Clementina Mingay


Researched and written by Christine Shackell

Business woman

Clementina’s story as a successful business woman may not seem remarkable today. What is remarkable is that she achieved this is in an era when women were ill-educated, if at all, and were under the control of their fathers and husbands. Widowhood allowed an element of financial freedom which was otherwise unattainable.

Clementina Mingay was born on 28 May 1769 to parents Charles and Ann Browne and was baptised on 2nd June at St Giles Church Norwich. A Charles Browne advertised his business as a Hairdresser and Peruke maker in Norwich at this time and it is possible that he was Clementina’s father.

In 1798, at the age of twenty-nine, she married Mark Bean Mingay, a hosier and hatter who ran a business at 19 Market Place Norwich. The couple produced nine children, five of whom died in infancy. The children were baptised at the Catholic Chapel St John’s Maddermarket (NRO, MF/RO 618-9). In 1810 Mark Bean Mingay was advertising his business in the Norfolk Chronicle as a Woollen Drapers selling a variety of cloths which could be made up into adult or children’s clothing, as well as his waterproof beaver hats.

The following year in May, the Norfolk Chronicle reported his death “after a severe illness” at the age of only thirty-six, which left his widow Clementina, pregnant and with four young children to care for alone. Clementina was clearly a resourceful woman as in July she placed a notice, again in the Norfolk Chronicle, soliciting financial support for herself and her children. Benefactors were named in the notice as well as their contributions which amounted already to over £90, which is equivalent to around £4,000 today. She was granted Letters of Administration on her husband’s estate as he had not left a Will. The document states that his effects were valued at under £2,000 which has a value of around £93,000.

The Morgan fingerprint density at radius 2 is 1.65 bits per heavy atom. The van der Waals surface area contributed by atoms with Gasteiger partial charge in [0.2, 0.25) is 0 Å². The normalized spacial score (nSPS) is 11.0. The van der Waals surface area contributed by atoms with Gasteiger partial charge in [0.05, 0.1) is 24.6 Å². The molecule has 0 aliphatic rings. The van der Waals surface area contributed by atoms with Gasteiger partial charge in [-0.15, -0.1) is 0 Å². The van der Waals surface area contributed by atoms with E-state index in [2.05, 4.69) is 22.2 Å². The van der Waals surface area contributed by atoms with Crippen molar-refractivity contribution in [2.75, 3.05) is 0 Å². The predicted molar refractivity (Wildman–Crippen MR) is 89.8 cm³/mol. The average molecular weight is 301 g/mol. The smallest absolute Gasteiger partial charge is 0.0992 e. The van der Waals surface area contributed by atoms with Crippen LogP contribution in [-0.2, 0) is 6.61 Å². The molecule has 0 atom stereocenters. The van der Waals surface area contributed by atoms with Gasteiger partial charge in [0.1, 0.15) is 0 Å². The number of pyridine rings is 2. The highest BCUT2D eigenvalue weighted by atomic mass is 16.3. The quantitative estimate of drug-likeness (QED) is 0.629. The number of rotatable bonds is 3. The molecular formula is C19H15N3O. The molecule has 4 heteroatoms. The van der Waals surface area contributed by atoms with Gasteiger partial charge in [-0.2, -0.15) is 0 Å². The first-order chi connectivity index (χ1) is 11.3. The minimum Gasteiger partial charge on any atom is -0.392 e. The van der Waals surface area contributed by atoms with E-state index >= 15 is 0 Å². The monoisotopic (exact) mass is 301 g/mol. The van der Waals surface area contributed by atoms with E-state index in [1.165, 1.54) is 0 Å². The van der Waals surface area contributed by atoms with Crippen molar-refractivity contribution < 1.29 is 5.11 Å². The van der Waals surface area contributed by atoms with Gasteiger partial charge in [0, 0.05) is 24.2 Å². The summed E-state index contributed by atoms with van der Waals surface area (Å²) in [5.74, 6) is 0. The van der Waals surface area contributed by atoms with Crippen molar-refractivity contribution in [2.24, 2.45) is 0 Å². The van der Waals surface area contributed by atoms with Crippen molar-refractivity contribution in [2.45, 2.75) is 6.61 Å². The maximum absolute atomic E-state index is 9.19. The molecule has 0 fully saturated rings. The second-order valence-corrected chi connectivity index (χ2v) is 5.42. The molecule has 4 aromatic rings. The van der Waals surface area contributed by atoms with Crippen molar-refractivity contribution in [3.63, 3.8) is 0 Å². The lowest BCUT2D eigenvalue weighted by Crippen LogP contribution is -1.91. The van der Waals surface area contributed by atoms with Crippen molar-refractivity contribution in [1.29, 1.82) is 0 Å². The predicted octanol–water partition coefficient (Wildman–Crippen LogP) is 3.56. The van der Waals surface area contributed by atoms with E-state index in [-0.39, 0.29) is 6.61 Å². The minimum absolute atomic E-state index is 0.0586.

With this financial backing, Clementina set herself up in business initially selling coffee with an address of Market Place Norwich and subsequently, selling “elegant dresses, boots and shoes” advertised as from a London supplier. By 1820 her business was described as Ladies London Shoe and Boot Warehouse, which also sold dresses, gloves and perfumery, particularly, lavender water, at the address of 7 Old Haymarket Norwich. In local Trade Directories she continued to advertise her businesses under both Boot and Shoe maker and Perfumer.

Clementina was a successful business woman and her efforts allowed her to move to the fashionable suburb of Eaton where she was living with her daughter Lucy in the 1841 census. In 1851 census, at the age of eighty one years, Clementina was described as a partner in the Ladies shoe trade, which would seem to indicate that she was still involved in the running of the business even at this great age. Her household comprised her two unmarried daughters, a cook and a housemaid.

Clementina died in 1855 at her home, Mount Pleasant on Unthank Road Norwich and was buried at St Giles church on the twenty-ninth January. In her Will she left her estate to her four surviving children, Mary, George, Lucy and Agnes, on equal terms, “share and share alike”, describing the latter three as co-partners in her business at 7 Old Haymarket. She left the Catholic Chapel at Willow Lane Norwich fifty pounds to say an annual Mass for her soul. She also remembered her “long and faithful servant”, Catherine Dixon, leaving her nineteen guineas. On their retirement, her two younger unmarried daughters both became nuns leaving the business to be run by brother George Nelson Mingay. The story of her eldest daughter, Mary Lambert nee Mingay, who also managed to combine raising a large family as well as running a very different sort of business, is written separately.